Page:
Right off the bat, I should let you know that I never sell stocks short, and probably never will. However, the fact that so many people vilify short-sellers strikes me as naive and short-sighted.

Beyond the fact that it's psychologically challenging to bet against a stock (and that's probably where the villainous, moustache-twirling, dark-cape-wearing stereotype of a short-seller comes in), I've got two opinions on the subject:

  • I'm terrified of short-selling, and would never do it. Even if you're not "wrong," just poorly timed, you can lose your shirt. Plus, your losses can be much more devastating than a long position gone wrong. (Short squeezes can't be fun, either!)
  • Even though I think short-selling is a risky practice, in the long run, the fact that short-sellers exist is good for an efficient marketplace.

But there's an awful lot of buzz these days, a tendency to blame the shorts when stocks go down. Shorts do profit when the stocks they've chosen go down in price.

Indulge your inner short-seller
Our community-intelligence database, Motley Fool CAPS, can give a good feel for just how damaging a poor or ill-timed short sale can be. A couple of years ago, I was not alone here at the Fool in thinking Crocs (Nasdaq: CROX) was overpriced, even ridiculously so. CAPS allowed me to simulate "shorting" the stock by putting an "underperform" call on it in November 2006.

At one point, I was 200 points in the hole with that call. The story has a happy ending (for my CAPS score anyway); I took my lumps for ages, and ended my pick this past February, when I had a score of positive nine points on my Crocs "underperform." (True, it's not much of a gain, but it is a dramatic reversal.)

Of course, I've got some other rather calamitous CAPS "shorts" right now, such as my brilliant "underperform" on Monsanto (NYSE: MON), a company I've never been too fond of given some practices I find controversial. Of course, what I didn't see coming was the corn boom -- my Monsanto score is currently down 163 points. Ouch. (I'm happy to say, though, that despite that bad call and a few others, as of this writing, I'm still holding on to CAPS All-Star status.)

You're just short -- not that there's anything wrong with that
It would be hard these days to admit in polite company that you've sold a stock short. This morning on CNBC, I even saw Jim Cramer railing about short-sellers plotting against financial stocks like Lehman Brothers (NYSE: LEH) and Merrill Lynch (NYSE: MER). Come on, though, aren't there plenty of good reasons why people might be worried about those companies' problems?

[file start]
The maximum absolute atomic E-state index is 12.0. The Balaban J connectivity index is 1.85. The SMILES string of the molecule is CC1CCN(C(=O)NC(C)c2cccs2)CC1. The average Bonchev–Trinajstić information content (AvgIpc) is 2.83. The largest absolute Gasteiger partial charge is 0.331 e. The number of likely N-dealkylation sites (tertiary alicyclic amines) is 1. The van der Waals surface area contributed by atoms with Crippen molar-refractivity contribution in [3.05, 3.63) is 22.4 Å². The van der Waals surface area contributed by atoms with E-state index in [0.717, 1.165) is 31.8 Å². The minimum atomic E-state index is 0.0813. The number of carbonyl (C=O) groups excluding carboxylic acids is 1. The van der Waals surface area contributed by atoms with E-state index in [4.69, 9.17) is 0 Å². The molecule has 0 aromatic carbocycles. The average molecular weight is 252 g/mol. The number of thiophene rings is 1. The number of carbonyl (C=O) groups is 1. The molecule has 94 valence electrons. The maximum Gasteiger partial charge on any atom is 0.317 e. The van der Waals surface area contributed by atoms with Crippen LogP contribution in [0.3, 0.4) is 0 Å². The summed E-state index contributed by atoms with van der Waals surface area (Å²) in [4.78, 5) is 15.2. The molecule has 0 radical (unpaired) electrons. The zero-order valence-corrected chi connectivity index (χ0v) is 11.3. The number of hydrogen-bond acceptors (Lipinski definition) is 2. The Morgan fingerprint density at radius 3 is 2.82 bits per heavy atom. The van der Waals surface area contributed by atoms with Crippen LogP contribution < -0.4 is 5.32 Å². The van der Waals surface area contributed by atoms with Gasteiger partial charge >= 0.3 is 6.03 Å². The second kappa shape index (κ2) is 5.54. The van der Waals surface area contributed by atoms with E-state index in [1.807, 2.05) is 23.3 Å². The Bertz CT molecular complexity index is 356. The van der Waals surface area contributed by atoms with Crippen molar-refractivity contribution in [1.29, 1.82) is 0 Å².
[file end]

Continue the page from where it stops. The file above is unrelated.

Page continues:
Along related lines, I saw a Reuters article yesterday where a spokesperson for Lehman commented about the stock's drop, and this quote shocked me: "There are a lot of rumors in the marketplace that are totally unfounded. We are suspicious that the rumors are being promulgated by short-sellers of our stock that have an economic self-interest."

Isn't "economic self-interest" what all of us have, if we have any interest in stocks at all? It's not like there are never positive (and just as unfounded) rumors that float around, occasionally sending stocks skyward for no real reason.

Here's an oldie but a goodie from 2004: The rumor went around that TiVo (Nasdaq: TIVO) and Netflix (Nasdaq: NFLX) would hook up to bring downloaded movies through the TiVo box. At the time, an anonymous source said it was "all but a done deal," yet here we are, and that long-rumored event never came to pass.

Earplugs are for rock concerts, not investing
Blaming "the shorts" seems to be an increasingly popular pastime. I guess it's partly human nature to dislike negativity, especially when it relates to your finances, but investing really does require fighting against certain psychological pitfalls -- like the urge to plug your ears to bad news or risks, for example. I believe every investor should strive to carefully weigh not only the positives of their stocks, but the negatives, too. Being blind to bearish opinions -- or worse, outraged by them -- is a terrible way to run your portfolio.

And of course, without short-selling, stock prices would reflect only optimism. Does that sound rational to you? We might not like to hear what the bears have to say, but good or bad, it's all information, and it's a mistake to ignore it out of hand. (My previous example about CAPS is a great example of polling such sentiment, both positive and negative.)

I think it's better to examine all the data you can get your hands on and figure out where you stand on stocks. If you're invested in solid, well-run companies, you've calmly and rationally assessed the risks, and you're prepared to stick around for the long term, then I'm betting you have little to fear from short-sellers' alleged villainy.

For more on short-selling, see the following articles: